Amber Hullum is a first-year graduate student working towards her master’s degree in Public History. Amber graduated from Texas A&M University- Corpus Christi with bachelor’s degrees in Theatre and in History, with hopes of marrying the two with living history. Amber has been doing living history for over four years and has also worked with the City of Corpus Christi in hosting “La Frontera,” a living history festival with multiple actors playing local historical figures who interact with visitors. After finishing her master’s degree at Texas State, Amber hopes to work with the US National Parks Service as well as museums around Texas to enact more living history programs which will harbor a greater interest for history in a much more exciting, interactive way.

How do you see the Margerison Fellowship helping you in your studies?

Amber Hallum: The Margerison Fellowship is already proving itself to be an enormous aid in my graduate studies. By covering my tuition, I am able to pour all my focus into my work rather than having to divide my time with another job to help pay for my courses and books. Further, now that I have the title of a fellowship behind me, I feel an increased fervor to succeed in my classes. I mean, you don’t really want to do poorly in a class that is getting paid for you by someone else!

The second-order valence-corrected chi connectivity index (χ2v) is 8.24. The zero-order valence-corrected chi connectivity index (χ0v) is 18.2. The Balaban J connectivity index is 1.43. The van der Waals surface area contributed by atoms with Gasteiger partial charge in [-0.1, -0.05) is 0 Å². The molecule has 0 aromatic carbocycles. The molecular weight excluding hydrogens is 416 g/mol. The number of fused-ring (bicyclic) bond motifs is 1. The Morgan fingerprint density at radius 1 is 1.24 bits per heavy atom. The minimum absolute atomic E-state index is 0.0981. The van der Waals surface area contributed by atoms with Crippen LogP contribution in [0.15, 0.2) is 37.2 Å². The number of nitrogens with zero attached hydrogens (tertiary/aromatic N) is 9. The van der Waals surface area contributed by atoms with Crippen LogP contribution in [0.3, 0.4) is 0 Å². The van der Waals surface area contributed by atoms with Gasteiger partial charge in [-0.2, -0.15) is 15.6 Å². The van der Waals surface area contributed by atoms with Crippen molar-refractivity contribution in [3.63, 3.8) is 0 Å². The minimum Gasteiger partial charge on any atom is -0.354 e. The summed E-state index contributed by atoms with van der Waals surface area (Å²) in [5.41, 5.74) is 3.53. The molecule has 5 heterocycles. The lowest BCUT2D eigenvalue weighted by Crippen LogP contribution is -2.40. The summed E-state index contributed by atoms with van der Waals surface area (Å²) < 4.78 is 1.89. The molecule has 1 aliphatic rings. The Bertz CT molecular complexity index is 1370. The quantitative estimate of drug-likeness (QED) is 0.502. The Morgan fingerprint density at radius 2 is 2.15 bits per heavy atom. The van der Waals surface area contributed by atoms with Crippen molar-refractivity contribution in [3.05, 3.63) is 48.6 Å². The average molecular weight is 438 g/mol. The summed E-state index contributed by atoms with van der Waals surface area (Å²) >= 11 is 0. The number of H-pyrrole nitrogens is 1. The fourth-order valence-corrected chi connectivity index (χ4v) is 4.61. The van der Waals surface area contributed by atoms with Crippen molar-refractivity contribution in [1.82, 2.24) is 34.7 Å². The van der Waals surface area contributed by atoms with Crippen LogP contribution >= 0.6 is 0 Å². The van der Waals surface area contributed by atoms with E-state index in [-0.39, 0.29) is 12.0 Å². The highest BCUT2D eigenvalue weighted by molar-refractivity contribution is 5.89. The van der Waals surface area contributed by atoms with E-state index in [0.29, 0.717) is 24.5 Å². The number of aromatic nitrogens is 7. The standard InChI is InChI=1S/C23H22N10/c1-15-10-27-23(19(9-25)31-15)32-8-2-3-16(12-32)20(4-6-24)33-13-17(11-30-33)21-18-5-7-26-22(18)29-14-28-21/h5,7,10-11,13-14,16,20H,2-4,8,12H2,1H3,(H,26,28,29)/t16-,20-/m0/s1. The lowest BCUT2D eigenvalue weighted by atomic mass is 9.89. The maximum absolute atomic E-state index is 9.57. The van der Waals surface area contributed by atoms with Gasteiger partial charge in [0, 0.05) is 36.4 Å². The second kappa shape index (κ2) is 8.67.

You studied theatre and history in undergrad; how do you see those two helping inform your decision to study public history?

Amber: Theatre has been an invaluable part of my education. It has helped me with my communication skills, my creativeness, and has helped to grow my love of working with other people. History has always been exciting for me, ever since my grandparents would take me to annual trips to the Houston Museum of Natural Science. I knew that these two components of my education would best be married through living history, which allows for me to serve others in a way that my two passions can co-exist. Thus, my studies have brought me to pursuing public history.

You’ve done work hosting “La Frontera” in Corpus Christi. What is one memorable experience from your time with La Frontera that inspires your work today?

Amber: While the entire festival was amazing to attend and watch my living historians/ actors interact with the community, the most rewarding moment was when an elderly couple approached me after speaking with some of the “characters” and exclaimed how exciting it was to talk with local historical figures, some of which they were related to. They had never seen anything like “La Frontera” before and they were grateful to have the history of their hometown and family be told. So many people around the state have never heard of– let alone experienced living history. To be able to share this with them, therefore, is why I am pursuing public history.